Welcome to the Reconstructing Children’s Rights Institute – an online institute about dismantling racism, neo-colonialism, and patriarchy in humanitarian and development efforts to protect children and support families.
Click here to access the final report, Dismantling and Reconstructing International Children’s Rights, summarizing the key learnings and recommendations from the Institute.
Practiced incorrectly and without making explicit the underlying dynamics of power and funding, humanitarian and development aid can cause harm and undermine the dignity and autonomy of those it intends to support, who become othered “beneficiaries.” The axes of power differentiation include class, gender, age and race. The recognition of this imbalance of power is nothing new and has deep-rooted historical underpinnings and constructive critique has been taking place for decades in academia and activist communities. If these inequalities and injustices are apparent across wide swaths of humanitarian action and international development, their roots of racism, neo-colonialism, and patriarchy are especially problematic in a field such as child rights and protection, where the roles of children and caregivers in their families and communities will vary from context to context. As a community we must critically examine this power imbalance.
Accordingly, the CPC Learning Network decided to host the Reconstructing Children’s Rights Institute – a multi-part series of conversations and resources for learning, information sharing and actionable next steps. In this series of critical conversations, we invited experts to share their insights about racism, colonialism, patriarchy and power as they affect children and families around the world.
The Institute has two overarching goals:
- Demonstrate and engage: Raise awareness and recognition of how racism, patriarchy and power are not just theoretical concepts but very real drivers of inequality, ineffectiveness, and harm in the international child rights and protection sector.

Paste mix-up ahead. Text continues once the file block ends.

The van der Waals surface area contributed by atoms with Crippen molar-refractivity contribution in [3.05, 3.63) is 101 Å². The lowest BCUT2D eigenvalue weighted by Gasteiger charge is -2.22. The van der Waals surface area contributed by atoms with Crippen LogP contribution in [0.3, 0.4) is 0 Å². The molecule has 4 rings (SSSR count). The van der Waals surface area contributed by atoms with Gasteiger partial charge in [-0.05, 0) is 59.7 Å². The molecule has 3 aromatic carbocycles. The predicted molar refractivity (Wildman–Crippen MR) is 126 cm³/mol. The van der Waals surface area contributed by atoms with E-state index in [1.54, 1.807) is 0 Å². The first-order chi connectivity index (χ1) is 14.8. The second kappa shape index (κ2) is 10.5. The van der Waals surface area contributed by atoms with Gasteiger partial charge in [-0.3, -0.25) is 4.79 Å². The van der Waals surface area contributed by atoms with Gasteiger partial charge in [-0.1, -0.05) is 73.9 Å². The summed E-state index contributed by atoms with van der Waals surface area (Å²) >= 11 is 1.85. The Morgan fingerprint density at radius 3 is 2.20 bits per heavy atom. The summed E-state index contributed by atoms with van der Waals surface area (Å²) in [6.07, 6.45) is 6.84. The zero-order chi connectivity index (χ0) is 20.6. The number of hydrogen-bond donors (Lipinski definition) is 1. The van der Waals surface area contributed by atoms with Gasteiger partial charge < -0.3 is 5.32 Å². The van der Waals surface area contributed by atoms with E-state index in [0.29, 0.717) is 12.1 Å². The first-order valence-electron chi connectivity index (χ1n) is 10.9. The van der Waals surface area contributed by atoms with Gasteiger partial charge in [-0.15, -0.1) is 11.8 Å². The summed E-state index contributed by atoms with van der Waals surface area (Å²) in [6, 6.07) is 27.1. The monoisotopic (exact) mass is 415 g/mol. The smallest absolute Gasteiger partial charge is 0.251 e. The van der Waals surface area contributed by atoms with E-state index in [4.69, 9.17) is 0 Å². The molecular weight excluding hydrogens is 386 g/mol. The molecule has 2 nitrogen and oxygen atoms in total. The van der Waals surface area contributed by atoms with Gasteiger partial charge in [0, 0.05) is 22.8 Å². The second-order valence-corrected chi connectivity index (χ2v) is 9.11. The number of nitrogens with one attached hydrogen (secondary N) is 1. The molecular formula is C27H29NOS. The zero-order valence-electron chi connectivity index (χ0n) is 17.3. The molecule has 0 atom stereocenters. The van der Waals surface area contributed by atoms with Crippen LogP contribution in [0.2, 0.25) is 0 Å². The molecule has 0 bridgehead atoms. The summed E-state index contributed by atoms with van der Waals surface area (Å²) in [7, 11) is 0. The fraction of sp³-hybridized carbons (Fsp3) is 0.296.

- Sow the seeds and demonstrate action for effective change: Critique the problems inherent in international child protection and child rights but also highlight practical ways to dismantle and reconstruct the existing system.
The Institute is a space in which discussions and resources can tackle hard topics while remaining safe for evolution and growth among those who participate.
A series of pre-recorded online critical conversations were broadcast between May-December 2021.
Conversation #1 Trailer
Conversation #1: Confronting Colonialism, Racism, and Patriarchy in International Relations, Development and the Humanitarian Aid Industry
Conversation #2 Trailer
Conversation #2: Confronting Colonialism, Racism, and Patriarchy in Child Welfare and Child Rights Programming
Conversation #3 Trailer
Conversation #3: Confronting Colonialism, Racism, and Patriarchy in Funding
Conversation #4 Trailer
Conversation #4: Our Stories, Our Faces, Our Voices; Who Tells Our Story?
Conversation #5 Trailer
Conversation #5: Confronting Colonialism, Racism, and Patriarchy in the Design and Implementation of Child and Family Programs
Conversation #6: Diversity, Equity, and Inclusion in Humanitarian and Development Organizations
We have created additional resources to support stakeholder’s learning and to further the conversations.
Master Reference List: A list of resources by academics, researchers, practitioners and activists critically examining colonialism, racism and patriarchy in international relations, development and the humanitarian aid industry. Click here to see the Master Reference List.
- Briefing Paper 1: Confronting Colonialism, Racism and Patriarchy in International Relations, Development and the Humanitarian Aid Industries
- Briefing Paper 2: Confronting Colonialism, Racism and Patriarchy in Child Welfare and Child Rights Programming
- Briefing Paper 3: Confronting Colonialism, Racism and Patriarchy in Funding
- Briefing Paper 4: Our Stories, Our Faces, Our Voices: Who Tells Our Story?
- Briefing Paper 5: Confronting Paternalism, Neo-Colonialism, and Racism in the Design and Implementation of Child and Family Programs in Humanitarian and Development Settings
- Briefing Paper 6: How Can Diversity, Equity, and Inclusion be Understood and Applied in Humanitarian and Development Organizations?
Access a blog written about the Reconstructing Rights Institute for the Rights Studio here.
Now that we have launched all six conversations, we are evaluating its impact. Your feedback will be helpful in assessing the effectiveness of our work but will also support the work of CPC Learning Network and partners as they continue this journey. Please complete the anonymous survey by 15 February 2022.
The videos of the Institute have been produced by Luis Saenz.
The artwork for the Institute has been created by Galuh Indri Wiyarti.